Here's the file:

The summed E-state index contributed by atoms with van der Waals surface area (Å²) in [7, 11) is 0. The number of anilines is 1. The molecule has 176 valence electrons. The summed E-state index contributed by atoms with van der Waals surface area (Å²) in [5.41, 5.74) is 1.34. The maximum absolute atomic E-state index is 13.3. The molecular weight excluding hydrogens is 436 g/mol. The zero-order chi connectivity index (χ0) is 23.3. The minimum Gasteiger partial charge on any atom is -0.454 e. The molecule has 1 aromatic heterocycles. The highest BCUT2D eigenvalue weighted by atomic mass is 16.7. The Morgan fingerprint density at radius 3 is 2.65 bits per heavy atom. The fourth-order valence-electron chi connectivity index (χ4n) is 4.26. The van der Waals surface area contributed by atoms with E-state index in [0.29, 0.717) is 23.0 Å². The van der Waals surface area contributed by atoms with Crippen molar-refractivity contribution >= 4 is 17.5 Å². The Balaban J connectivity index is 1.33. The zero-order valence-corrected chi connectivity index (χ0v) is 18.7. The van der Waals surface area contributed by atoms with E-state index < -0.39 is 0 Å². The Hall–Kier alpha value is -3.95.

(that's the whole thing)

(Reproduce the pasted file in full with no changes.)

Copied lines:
The summed E-state index contributed by atoms with van der Waals surface area (Å²) in [7, 11) is 0. The number of anilines is 1. The molecule has 176 valence electrons. The summed E-state index contributed by atoms with van der Waals surface area (Å²) in [5.41, 5.74) is 1.34. The maximum absolute atomic E-state index is 13.3. The molecular weight excluding hydrogens is 436 g/mol. The zero-order chi connectivity index (χ0) is 23.3. The minimum Gasteiger partial charge on any atom is -0.454 e. The molecule has 1 aromatic heterocycles. The highest BCUT2D eigenvalue weighted by atomic mass is 16.7. The Morgan fingerprint density at radius 3 is 2.65 bits per heavy atom. The fourth-order valence-electron chi connectivity index (χ4n) is 4.26. The van der Waals surface area contributed by atoms with E-state index in [0.29, 0.717) is 23.0 Å². The van der Waals surface area contributed by atoms with Crippen molar-refractivity contribution >= 4 is 17.5 Å². The Balaban J connectivity index is 1.33. The zero-order valence-corrected chi connectivity index (χ0v) is 18.7. The van der Waals surface area contributed by atoms with E-state index < -0.39 is 0 Å². The Hall–Kier alpha value is -3.95.